Structured Data Search

Searching structured data is hard. At first glance it is reasonable to assume that the additional information provided by structure – called meta-data – would make it easier to provide relevant results, but is not.

It speaks to the strength of Page’s and Brian’s approach of ranking based on link authority and its current evolution that web search relevance is still hard to beat.

By 2020, there will be 4 billion people online creating 50 trillion gigabytes of data according to IDC and most of it is structured (or semi-structured to be precise). I continue believe that the next technology wave in search will come from addressing the structured data search problem.

One useful classification of structured data is the way it is generated:

  • Community generated – Wikipedia as the crowd-sourced encyclopedia is the number one source of topic specific structured data with others examples being IMDb a movie database,
  • Expert Curated – examples are Wolfram Alpha’ dataset or more domain specific government databases such as NASA’s NSSDC, and
  • Proprietary – for example commercial product and services catalogs.

One challenge in using and aggregating structured data is authority of the source. Google for example doesn’t list in its topic summaries the source while Bing does. In both cases the entry is most likely generated from a mixture of homegrown and external data sources.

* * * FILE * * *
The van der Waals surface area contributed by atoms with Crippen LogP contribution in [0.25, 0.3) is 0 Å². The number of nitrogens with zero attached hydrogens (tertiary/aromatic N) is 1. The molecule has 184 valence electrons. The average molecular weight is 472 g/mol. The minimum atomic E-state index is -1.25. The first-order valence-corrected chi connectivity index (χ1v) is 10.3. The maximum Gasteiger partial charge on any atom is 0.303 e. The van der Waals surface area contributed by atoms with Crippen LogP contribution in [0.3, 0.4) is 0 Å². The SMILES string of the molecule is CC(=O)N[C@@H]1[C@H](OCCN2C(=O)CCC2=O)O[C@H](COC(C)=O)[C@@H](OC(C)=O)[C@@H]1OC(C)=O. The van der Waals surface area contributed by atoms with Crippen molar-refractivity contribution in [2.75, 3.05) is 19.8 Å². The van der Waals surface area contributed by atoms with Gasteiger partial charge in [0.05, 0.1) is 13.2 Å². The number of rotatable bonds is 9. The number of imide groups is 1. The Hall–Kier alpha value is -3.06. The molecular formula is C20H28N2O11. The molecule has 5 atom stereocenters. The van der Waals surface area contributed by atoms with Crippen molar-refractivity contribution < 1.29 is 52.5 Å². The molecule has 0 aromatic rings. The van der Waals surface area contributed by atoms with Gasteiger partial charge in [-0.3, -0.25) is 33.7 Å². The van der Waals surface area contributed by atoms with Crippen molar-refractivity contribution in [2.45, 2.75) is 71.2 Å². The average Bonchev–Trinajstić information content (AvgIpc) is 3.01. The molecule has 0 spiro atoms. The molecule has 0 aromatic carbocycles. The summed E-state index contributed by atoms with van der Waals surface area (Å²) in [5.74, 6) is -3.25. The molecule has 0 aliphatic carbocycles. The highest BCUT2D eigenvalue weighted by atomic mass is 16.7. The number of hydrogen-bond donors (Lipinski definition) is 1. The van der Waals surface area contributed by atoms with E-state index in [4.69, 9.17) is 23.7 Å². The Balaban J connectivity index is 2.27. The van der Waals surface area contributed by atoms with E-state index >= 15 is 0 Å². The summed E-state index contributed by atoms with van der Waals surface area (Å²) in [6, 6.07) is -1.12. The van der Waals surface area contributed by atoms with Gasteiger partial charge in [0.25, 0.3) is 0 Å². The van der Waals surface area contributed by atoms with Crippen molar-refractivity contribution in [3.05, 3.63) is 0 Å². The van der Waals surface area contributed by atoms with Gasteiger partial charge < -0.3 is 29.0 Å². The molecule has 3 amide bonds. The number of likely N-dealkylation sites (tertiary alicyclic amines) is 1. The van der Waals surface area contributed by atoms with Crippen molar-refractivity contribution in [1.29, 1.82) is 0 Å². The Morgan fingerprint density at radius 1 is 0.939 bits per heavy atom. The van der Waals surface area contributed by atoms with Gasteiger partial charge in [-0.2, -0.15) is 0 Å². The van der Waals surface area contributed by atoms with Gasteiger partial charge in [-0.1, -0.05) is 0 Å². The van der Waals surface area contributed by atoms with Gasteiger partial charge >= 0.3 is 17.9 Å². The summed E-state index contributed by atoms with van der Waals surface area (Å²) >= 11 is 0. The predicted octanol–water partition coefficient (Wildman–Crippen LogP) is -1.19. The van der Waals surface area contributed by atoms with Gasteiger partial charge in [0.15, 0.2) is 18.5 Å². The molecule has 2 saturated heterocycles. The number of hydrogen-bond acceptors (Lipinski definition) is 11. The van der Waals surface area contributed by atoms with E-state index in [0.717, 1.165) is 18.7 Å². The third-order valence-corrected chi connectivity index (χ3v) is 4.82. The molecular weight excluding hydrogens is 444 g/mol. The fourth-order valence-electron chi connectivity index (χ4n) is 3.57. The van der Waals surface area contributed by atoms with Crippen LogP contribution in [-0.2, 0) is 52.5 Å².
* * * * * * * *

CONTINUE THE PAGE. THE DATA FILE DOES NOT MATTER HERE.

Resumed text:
The more structured data is pulled into the experience the more relevant the question of authority will become. As a user I simply would like to know where the underlying data – for something that is presented as a fact – comes from.

The second classification of structured data is based on how it is used in search:

  • Understanding – extracting entities and relationships with known semantics from a dataset is the base for query-understanding and disambiguation, and
  • Aggregation – summarization of data from one or more sources to serve it in the result set, and
  • Navigation – of the graph from one entity to another following semantic relationships.

I like to think of structured data less as an enhancement of the SERP – a very domain specific approach once you know what a user wants (i.e. a vertical) – but rather as help to find additional interesting information (in the tail) that is more comprehensive in dealing with what I am looking for.

What I would like to see is the uses of the entities and relationships of the knowledge graph to identify and rank authoritative sources about a topic rather than to pull topic-related information from a few sources into SERP, sources of which I can’t control the authority.

Clicking on a link is easy; determining what is relevant and authoritative for a query is hard and time consuming – that’s where algorithms could shine.